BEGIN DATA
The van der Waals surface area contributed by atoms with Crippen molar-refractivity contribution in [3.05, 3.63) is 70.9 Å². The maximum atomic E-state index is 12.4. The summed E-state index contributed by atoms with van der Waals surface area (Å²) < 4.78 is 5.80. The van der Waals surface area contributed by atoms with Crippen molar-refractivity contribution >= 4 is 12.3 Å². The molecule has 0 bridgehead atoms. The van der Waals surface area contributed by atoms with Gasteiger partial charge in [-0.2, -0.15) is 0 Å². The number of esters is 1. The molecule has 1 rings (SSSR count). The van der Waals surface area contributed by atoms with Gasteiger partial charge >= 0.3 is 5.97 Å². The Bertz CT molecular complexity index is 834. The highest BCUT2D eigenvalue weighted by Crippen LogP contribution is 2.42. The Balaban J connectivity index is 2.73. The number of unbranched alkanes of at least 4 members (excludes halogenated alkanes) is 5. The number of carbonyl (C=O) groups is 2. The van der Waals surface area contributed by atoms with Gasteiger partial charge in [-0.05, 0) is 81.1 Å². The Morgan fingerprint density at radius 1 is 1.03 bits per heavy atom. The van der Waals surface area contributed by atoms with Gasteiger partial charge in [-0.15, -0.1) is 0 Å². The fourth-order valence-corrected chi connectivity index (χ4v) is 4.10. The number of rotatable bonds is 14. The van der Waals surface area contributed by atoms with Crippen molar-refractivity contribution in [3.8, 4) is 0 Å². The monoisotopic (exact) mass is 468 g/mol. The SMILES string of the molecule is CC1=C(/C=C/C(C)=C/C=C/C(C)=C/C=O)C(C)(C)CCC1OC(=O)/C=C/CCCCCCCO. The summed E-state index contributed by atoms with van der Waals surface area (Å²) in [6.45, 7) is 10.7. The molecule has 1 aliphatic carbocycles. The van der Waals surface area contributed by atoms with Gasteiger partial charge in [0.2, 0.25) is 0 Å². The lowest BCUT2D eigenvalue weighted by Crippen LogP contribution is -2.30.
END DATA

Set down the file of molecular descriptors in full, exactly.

The van der Waals surface area contributed by atoms with Crippen molar-refractivity contribution in [3.05, 3.63) is 70.9 Å². The maximum atomic E-state index is 12.4. The summed E-state index contributed by atoms with van der Waals surface area (Å²) < 4.78 is 5.80. The van der Waals surface area contributed by atoms with Crippen molar-refractivity contribution >= 4 is 12.3 Å². The molecule has 0 bridgehead atoms. The van der Waals surface area contributed by atoms with Gasteiger partial charge in [-0.2, -0.15) is 0 Å². The number of esters is 1. The molecule has 1 rings (SSSR count). The van der Waals surface area contributed by atoms with Gasteiger partial charge >= 0.3 is 5.97 Å². The Bertz CT molecular complexity index is 834. The highest BCUT2D eigenvalue weighted by Crippen LogP contribution is 2.42. The Balaban J connectivity index is 2.73. The number of unbranched alkanes of at least 4 members (excludes halogenated alkanes) is 5. The number of carbonyl (C=O) groups is 2. The van der Waals surface area contributed by atoms with Gasteiger partial charge in [-0.05, 0) is 81.1 Å². The Morgan fingerprint density at radius 1 is 1.03 bits per heavy atom. The van der Waals surface area contributed by atoms with Gasteiger partial charge in [-0.15, -0.1) is 0 Å². The fourth-order valence-corrected chi connectivity index (χ4v) is 4.10. The number of rotatable bonds is 14. The van der Waals surface area contributed by atoms with Crippen molar-refractivity contribution in [3.8, 4) is 0 Å². The monoisotopic (exact) mass is 468 g/mol. The SMILES string of the molecule is CC1=C(/C=C/C(C)=C/C=C/C(C)=C/C=O)C(C)(C)CCC1OC(=O)/C=C/CCCCCCCO. The summed E-state index contributed by atoms with van der Waals surface area (Å²) in [6.45, 7) is 10.7. The molecule has 1 aliphatic carbocycles. The van der Waals surface area contributed by atoms with Gasteiger partial charge in [0.2, 0.25) is 0 Å². The lowest BCUT2D eigenvalue weighted by Crippen LogP contribution is -2.30.